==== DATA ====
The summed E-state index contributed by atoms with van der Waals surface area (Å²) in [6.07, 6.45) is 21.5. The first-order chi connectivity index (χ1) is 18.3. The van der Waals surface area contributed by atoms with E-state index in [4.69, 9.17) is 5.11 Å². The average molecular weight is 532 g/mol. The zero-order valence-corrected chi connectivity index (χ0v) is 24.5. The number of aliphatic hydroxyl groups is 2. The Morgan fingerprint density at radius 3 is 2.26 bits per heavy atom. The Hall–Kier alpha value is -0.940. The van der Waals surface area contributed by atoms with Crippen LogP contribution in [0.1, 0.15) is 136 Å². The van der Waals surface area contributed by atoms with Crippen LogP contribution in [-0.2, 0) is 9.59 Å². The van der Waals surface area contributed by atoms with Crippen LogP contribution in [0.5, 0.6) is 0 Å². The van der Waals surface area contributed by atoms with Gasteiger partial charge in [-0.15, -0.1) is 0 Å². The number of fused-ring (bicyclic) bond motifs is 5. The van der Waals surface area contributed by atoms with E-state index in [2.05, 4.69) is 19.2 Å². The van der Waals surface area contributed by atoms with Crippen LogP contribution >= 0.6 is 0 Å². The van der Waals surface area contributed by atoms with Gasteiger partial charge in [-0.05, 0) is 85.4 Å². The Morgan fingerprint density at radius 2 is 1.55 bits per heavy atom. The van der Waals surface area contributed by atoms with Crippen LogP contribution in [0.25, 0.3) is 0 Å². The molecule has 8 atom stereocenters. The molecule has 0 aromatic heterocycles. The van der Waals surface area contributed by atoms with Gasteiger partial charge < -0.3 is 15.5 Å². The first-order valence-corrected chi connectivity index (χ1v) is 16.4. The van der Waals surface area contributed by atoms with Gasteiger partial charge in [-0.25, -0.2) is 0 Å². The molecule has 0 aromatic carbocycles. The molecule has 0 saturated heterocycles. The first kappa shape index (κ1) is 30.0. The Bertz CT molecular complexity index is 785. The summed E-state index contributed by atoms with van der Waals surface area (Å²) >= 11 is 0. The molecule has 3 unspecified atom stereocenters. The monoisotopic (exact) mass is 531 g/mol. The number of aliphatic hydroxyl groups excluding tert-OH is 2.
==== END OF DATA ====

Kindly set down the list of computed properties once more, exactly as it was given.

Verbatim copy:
The summed E-state index contributed by atoms with van der Waals surface area (Å²) in [6.07, 6.45) is 21.5. The first-order chi connectivity index (χ1) is 18.3. The van der Waals surface area contributed by atoms with E-state index in [4.69, 9.17) is 5.11 Å². The average molecular weight is 532 g/mol. The zero-order valence-corrected chi connectivity index (χ0v) is 24.5. The number of aliphatic hydroxyl groups is 2. The Morgan fingerprint density at radius 3 is 2.26 bits per heavy atom. The Hall–Kier alpha value is -0.940. The van der Waals surface area contributed by atoms with Crippen LogP contribution in [0.1, 0.15) is 136 Å². The van der Waals surface area contributed by atoms with Crippen LogP contribution in [-0.2, 0) is 9.59 Å². The van der Waals surface area contributed by atoms with Crippen LogP contribution in [0.5, 0.6) is 0 Å². The van der Waals surface area contributed by atoms with Gasteiger partial charge in [-0.15, -0.1) is 0 Å². The number of fused-ring (bicyclic) bond motifs is 5. The van der Waals surface area contributed by atoms with E-state index in [2.05, 4.69) is 19.2 Å². The van der Waals surface area contributed by atoms with Crippen LogP contribution >= 0.6 is 0 Å². The van der Waals surface area contributed by atoms with Gasteiger partial charge in [-0.05, 0) is 85.4 Å². The Morgan fingerprint density at radius 2 is 1.55 bits per heavy atom. The van der Waals surface area contributed by atoms with Crippen LogP contribution in [0.25, 0.3) is 0 Å². The molecule has 8 atom stereocenters. The molecule has 0 aromatic heterocycles. The van der Waals surface area contributed by atoms with Gasteiger partial charge < -0.3 is 15.5 Å². The first-order valence-corrected chi connectivity index (χ1v) is 16.4. The van der Waals surface area contributed by atoms with Gasteiger partial charge in [-0.25, -0.2) is 0 Å². The molecule has 0 aromatic carbocycles. The molecule has 0 saturated heterocycles. The first kappa shape index (κ1) is 30.0. The Bertz CT molecular complexity index is 785. The summed E-state index contributed by atoms with van der Waals surface area (Å²) >= 11 is 0. The molecule has 3 unspecified atom stereocenters. The monoisotopic (exact) mass is 531 g/mol. The number of aliphatic hydroxyl groups excluding tert-OH is 2.